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“The time was just too short,” Goodell said.

The owners pored over details of the proposed settlement for some nine hours, first breaking for lunch, then sending for dinner before a vote finally was taken. Every team approved it except the Oakland Raiders, who abstained.

Afterward, no one seemed in a celebratory mood. It sounded more like relief.

“These things, by their very nature, aren’t supposed to make you necessarily happy when you walk out the door. It was a negotiation,” Cowboys owner Jerry Jones said. “I don’t mean to sound negative, but it isn’t exactly like Christmas has come along here.”

Instead, Jones and his fellow owners called if a fair process involving plenty of give-and-take on both sides.

“It’s been long and at times has been very, very difficult,” said Jerry Richardson, owner of the Carolina Panthers. “We’re confident that the players and the teams have arrived at a good place. We think we have a fair, balanced agreement.”

But George Wilson, the player representative for the Buffalo Bills, called the owners’ vote and subsequent news conference “an attempt to break the spirits of our men and to fracture the solidarity that we’ve exemplified thus far.”

He said the deal approved by the owners included provisions the players haven’t even seen, which is why no vote was taken during a conference call Thursday night.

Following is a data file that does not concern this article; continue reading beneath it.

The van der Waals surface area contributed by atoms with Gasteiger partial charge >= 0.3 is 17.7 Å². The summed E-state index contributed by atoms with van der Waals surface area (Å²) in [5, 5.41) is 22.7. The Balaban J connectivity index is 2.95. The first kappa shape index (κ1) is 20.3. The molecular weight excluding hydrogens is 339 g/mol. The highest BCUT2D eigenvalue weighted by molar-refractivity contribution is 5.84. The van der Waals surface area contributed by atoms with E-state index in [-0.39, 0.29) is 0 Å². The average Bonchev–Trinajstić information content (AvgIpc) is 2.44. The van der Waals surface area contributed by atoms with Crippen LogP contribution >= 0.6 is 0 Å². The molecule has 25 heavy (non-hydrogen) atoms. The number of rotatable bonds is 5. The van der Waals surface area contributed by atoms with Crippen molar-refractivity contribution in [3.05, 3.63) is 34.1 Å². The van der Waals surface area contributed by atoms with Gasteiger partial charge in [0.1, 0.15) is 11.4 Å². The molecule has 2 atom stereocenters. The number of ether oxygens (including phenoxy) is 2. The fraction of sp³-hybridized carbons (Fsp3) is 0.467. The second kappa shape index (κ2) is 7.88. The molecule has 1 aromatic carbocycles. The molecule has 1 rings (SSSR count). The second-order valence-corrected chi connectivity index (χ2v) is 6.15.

“Ultimately, the guys felt like this thing is being force-fed to us, that it’s being shoved down our throats,” Wilson told The Associated Press. “And the way everything transpired this evening, in a sense, was trying to add more pressure to the situation and force us to accept this deal without really being able to see all the details of what they voted on.”

Clearly, the basic outline of the proposed agreement _ much of which was agreed upon a week ago _ can still produce a deal acceptable to both owners and players. Maybe, given all the enmity displayed during the four-month work stoppage, it was farfetched to think everything would go smoothly at the end.

“I don’t think this deal is blown up,” Wilson said. “We can definitely work through these issues.”

The fans are tired of all the labor talk. They’re just ready for some football.

“Finally,” said Dave Gower of Knoxville, Tenn., who just happened to be staying at the hotel where the owners met. “I don’t understand why it took so long. I hope the players take it and run with it.”

Packers president Mark Murphy said no one was trying to pull a fast one on the players, or pressure them into accepting an owner-friendly framework for divvying up more than $9 billion in annual revenues. He also dismissed the idea of going back to the bargaining table.

“We put our pens down,” Murphy said. “We’ve negotiated. We’ve been negotiating in good faith with the union, we reached agreement on all the key points. They’re voting on the same thing that we ratified.”

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